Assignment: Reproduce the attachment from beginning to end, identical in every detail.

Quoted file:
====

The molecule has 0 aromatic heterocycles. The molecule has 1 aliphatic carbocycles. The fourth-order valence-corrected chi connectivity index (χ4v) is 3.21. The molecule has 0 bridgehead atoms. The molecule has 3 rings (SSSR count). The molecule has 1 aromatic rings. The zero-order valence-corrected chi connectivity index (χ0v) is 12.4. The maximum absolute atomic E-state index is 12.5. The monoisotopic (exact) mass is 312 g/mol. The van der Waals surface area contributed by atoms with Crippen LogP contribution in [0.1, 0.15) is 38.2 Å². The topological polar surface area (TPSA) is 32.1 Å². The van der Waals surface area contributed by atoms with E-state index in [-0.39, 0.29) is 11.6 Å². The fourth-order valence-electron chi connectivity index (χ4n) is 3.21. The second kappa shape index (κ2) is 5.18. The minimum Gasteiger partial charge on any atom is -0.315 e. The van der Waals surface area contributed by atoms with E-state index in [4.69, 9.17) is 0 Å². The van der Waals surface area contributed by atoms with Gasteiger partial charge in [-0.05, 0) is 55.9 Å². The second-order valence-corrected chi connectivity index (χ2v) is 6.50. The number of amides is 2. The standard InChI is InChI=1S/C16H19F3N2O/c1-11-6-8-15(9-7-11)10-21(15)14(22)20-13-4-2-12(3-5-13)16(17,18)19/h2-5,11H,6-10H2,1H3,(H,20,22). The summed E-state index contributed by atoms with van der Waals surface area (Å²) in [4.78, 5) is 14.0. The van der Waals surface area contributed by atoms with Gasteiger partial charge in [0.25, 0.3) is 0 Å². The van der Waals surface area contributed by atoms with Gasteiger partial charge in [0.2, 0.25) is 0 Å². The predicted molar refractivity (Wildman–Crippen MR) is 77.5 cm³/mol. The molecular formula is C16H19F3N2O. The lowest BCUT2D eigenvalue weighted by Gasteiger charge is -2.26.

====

The molecule has 0 aromatic heterocycles. The molecule has 1 aliphatic carbocycles. The fourth-order valence-corrected chi connectivity index (χ4v) is 3.21. The molecule has 0 bridgehead atoms. The molecule has 3 rings (SSSR count). The molecule has 1 aromatic rings. The zero-order valence-corrected chi connectivity index (χ0v) is 12.4. The maximum absolute atomic E-state index is 12.5. The monoisotopic (exact) mass is 312 g/mol. The van der Waals surface area contributed by atoms with Crippen LogP contribution in [0.1, 0.15) is 38.2 Å². The topological polar surface area (TPSA) is 32.1 Å². The van der Waals surface area contributed by atoms with E-state index in [-0.39, 0.29) is 11.6 Å². The fourth-order valence-electron chi connectivity index (χ4n) is 3.21. The second kappa shape index (κ2) is 5.18. The minimum Gasteiger partial charge on any atom is -0.315 e. The van der Waals surface area contributed by atoms with E-state index in [4.69, 9.17) is 0 Å². The van der Waals surface area contributed by atoms with Gasteiger partial charge in [-0.05, 0) is 55.9 Å². The second-order valence-corrected chi connectivity index (χ2v) is 6.50. The number of amides is 2. The standard InChI is InChI=1S/C16H19F3N2O/c1-11-6-8-15(9-7-11)10-21(15)14(22)20-13-4-2-12(3-5-13)16(17,18)19/h2-5,11H,6-10H2,1H3,(H,20,22). The summed E-state index contributed by atoms with van der Waals surface area (Å²) in [4.78, 5) is 14.0. The van der Waals surface area contributed by atoms with Gasteiger partial charge in [0.25, 0.3) is 0 Å². The van der Waals surface area contributed by atoms with Gasteiger partial charge in [0.2, 0.25) is 0 Å². The predicted molar refractivity (Wildman–Crippen MR) is 77.5 cm³/mol. The molecular formula is C16H19F3N2O. The lowest BCUT2D eigenvalue weighted by Gasteiger charge is -2.26.